The CJ, while addressing the Judges, said it was critical to ask whether the courts handle public interest cases in a way that respects judges’ decisional autonomy, while actively managing cases of public interest.

“It is important that we reflect on our rules of procedure, especially the Constitution of Kenya (Protection of Rights and Fundamental Freedoms) Practice and Procedure Rules, 2013 and the Judicial Review Procedure Rules, and whether they facilitate speedy handling of time-sensitive public interest cases,” she remarked.

Koome noted that it was imperative to review the active case management practices to determine how to expedite the disposal of public interest cases.

Unsubstantiated claims

And though there were a myriad of unsubstantiated claims of corruption in the judiciary, Koome said, the Judicial Service Commission was committed to strengthening investigative and complaints resolution processes urging judicial officers and staff to adhere to integrity even as she implored to judges nip the vice in the bud by reporting suspicions to the mandated institutions.

“The Judicial Service Commission (JSC) was mandated to deal with allegations of corruption and the commission remains committed to strengthening investigative and complaints resolution processes,” the CJ stated.

She maintained Heads of Courts have a responsibility to motivate and inspire judges, judicial officers, and staff under their administration to adhere to integrity.

“Where you notice any concerns about possible corruption, you are obliged to bring them to the attention of my office or the JSC,” she directed.

The meeting also addressed efforts the Judiciary was making in enhancing efficiency through leveraging on digitisation.Koome said that 2024 will mark a significant moment for the third arm of government as it prepares for a nationwide rollout of the e-filing initiative.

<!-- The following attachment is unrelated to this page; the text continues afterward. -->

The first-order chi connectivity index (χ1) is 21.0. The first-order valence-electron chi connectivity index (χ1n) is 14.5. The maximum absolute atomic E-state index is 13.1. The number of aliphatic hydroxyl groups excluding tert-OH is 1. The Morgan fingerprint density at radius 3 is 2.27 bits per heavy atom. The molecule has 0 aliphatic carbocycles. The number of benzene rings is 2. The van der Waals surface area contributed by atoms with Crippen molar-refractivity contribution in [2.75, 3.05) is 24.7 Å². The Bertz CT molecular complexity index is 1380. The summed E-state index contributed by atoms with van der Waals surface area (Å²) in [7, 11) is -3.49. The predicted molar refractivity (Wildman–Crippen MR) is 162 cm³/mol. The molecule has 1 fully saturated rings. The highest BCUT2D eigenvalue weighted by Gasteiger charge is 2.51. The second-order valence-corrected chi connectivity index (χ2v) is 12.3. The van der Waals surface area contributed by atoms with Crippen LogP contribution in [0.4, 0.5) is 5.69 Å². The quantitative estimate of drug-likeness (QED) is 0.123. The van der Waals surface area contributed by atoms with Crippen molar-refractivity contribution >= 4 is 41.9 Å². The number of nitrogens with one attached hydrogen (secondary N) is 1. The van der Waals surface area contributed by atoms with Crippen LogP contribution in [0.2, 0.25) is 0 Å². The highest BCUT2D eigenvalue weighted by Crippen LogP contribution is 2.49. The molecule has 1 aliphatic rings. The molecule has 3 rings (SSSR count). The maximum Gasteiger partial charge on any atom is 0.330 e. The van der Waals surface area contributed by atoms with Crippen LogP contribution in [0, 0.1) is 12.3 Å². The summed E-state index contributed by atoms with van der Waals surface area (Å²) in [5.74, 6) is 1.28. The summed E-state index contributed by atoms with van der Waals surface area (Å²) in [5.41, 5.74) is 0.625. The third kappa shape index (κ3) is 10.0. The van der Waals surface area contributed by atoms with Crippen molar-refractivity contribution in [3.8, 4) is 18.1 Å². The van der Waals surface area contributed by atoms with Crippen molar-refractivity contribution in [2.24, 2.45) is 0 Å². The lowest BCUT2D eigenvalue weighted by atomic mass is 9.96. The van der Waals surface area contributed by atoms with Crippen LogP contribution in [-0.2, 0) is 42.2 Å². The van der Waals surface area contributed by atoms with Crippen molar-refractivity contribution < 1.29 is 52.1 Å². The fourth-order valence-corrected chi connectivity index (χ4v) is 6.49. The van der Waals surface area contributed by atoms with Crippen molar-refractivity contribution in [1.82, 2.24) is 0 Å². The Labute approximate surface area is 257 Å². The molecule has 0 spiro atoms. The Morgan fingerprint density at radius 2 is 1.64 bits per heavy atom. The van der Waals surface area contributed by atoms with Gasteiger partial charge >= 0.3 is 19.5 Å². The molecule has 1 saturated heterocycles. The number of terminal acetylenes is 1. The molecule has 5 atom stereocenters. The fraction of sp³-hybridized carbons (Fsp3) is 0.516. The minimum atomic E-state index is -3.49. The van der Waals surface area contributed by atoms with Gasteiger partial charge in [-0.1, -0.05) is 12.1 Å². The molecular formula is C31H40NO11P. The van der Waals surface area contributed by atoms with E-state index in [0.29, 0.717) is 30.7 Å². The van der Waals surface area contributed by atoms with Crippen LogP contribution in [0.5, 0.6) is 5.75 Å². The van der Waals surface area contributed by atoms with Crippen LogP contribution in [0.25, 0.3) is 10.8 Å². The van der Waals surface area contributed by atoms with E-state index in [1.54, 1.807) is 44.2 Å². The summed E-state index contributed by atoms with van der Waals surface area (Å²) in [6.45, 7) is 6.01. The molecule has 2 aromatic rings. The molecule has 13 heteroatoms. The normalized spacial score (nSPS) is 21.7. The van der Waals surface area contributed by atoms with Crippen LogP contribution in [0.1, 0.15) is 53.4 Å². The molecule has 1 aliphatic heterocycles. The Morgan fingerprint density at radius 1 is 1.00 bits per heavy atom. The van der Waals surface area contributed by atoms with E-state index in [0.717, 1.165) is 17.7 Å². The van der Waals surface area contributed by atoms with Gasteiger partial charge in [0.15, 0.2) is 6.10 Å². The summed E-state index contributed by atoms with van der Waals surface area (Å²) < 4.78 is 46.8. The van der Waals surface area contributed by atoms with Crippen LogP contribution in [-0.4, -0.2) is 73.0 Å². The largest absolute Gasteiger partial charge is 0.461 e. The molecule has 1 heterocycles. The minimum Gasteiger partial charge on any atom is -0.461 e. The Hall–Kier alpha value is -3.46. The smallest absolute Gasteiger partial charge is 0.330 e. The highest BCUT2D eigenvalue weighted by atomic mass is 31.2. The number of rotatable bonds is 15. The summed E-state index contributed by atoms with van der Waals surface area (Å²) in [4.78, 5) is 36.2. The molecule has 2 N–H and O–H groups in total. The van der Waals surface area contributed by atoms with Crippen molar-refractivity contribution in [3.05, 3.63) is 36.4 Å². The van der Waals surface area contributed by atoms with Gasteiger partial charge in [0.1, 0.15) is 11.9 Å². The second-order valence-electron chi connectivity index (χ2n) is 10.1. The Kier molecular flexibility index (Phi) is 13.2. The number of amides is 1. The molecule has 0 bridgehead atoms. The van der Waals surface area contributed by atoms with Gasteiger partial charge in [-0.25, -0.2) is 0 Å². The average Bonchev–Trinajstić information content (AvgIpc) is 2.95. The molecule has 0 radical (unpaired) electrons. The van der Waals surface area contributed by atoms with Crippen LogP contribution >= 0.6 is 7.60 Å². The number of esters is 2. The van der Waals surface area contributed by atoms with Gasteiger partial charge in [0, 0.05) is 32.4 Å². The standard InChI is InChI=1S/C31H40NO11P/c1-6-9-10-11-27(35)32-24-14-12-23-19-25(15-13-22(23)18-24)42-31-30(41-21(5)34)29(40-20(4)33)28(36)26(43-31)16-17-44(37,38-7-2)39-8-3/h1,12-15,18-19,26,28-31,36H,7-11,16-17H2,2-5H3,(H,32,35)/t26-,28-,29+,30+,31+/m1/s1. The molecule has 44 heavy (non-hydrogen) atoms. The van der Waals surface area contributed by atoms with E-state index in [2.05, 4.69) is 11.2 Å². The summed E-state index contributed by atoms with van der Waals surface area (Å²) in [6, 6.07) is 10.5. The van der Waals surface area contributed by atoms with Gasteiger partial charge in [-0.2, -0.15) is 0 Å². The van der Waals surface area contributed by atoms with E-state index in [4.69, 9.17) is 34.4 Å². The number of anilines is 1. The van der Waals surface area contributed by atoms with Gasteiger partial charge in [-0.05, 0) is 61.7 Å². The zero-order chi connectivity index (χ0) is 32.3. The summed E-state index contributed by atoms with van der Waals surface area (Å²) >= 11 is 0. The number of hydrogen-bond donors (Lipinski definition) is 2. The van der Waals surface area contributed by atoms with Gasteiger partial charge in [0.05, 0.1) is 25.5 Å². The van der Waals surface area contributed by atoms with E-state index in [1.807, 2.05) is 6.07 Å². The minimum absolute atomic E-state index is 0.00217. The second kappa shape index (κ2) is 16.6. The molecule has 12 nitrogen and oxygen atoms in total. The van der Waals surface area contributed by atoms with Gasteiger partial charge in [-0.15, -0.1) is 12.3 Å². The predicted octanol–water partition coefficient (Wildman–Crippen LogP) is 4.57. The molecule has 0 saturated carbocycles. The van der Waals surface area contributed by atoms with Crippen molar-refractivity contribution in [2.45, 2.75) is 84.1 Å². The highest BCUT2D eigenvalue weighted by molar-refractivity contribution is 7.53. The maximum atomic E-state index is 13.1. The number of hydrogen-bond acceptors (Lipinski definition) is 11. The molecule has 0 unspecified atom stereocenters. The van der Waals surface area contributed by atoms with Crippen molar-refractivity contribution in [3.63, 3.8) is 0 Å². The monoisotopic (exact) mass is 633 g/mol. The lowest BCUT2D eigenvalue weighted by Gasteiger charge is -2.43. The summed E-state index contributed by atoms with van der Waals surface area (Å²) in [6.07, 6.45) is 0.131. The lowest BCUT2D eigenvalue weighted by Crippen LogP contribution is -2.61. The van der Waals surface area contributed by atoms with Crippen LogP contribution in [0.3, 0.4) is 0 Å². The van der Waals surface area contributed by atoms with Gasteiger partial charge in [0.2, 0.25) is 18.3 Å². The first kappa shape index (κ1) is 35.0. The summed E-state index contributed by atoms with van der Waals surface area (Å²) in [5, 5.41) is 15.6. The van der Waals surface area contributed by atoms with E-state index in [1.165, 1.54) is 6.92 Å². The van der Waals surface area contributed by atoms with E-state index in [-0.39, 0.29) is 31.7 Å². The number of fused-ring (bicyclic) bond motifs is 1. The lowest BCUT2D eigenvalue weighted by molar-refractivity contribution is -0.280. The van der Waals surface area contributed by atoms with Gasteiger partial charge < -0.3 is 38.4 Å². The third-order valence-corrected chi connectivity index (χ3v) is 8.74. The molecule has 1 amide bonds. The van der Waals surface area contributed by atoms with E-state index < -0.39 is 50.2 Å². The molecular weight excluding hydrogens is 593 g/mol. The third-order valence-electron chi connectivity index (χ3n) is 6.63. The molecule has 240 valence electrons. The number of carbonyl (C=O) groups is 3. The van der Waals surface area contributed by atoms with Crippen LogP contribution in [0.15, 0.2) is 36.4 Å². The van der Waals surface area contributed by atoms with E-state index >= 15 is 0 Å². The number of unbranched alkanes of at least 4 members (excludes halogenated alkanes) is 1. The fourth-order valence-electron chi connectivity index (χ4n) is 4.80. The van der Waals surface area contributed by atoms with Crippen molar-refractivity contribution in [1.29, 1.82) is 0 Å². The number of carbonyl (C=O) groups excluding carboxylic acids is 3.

“This year will see a significant leap in leveraging technology as an enabler for the efficiency of our operations. Our e-filing initiative has progressed significantly, and we are now set for a nationwide rollout across all court stations on March 11, 2024,” she disclosed.

Additionally, the CJ reiterated that the courts will embrace technology to ensure the accurate and prompt transcription of court proceedings with the establishment of a pilot transcription centre.

“To further enhance our operational efficiency and transparency, we are introducing a ‘Tracking Dashboard’. This innovative tool will enable the Judiciary’s leadership and court leaders to monitor court activities and outputs in real-time, providing immediate insights and trend analysis into the performance of our courts and facilitating informed decision-making,” added Koome.

Address discrepancies

She revealed that the introduction of new features, such as the publication of rulings and judgments, along with Automated Daily Court Reporting, would address the discrepancies previously experienced in the Case Tracking System (CTS).

“These enhancements are pivotal in ensuring the reliability of our data, which is indispensable for informed policy-making and tracking the progress of our institutional development efforts,” said Koome.

The Judiciary also intends to utilise technology to ensure accurate and prompt transcription of court proceedings and a further introduction of new features to facilitate publication of rulings and judgments and also automated daily court reporting which would address the discrepancies previously experienced in the case tracking system.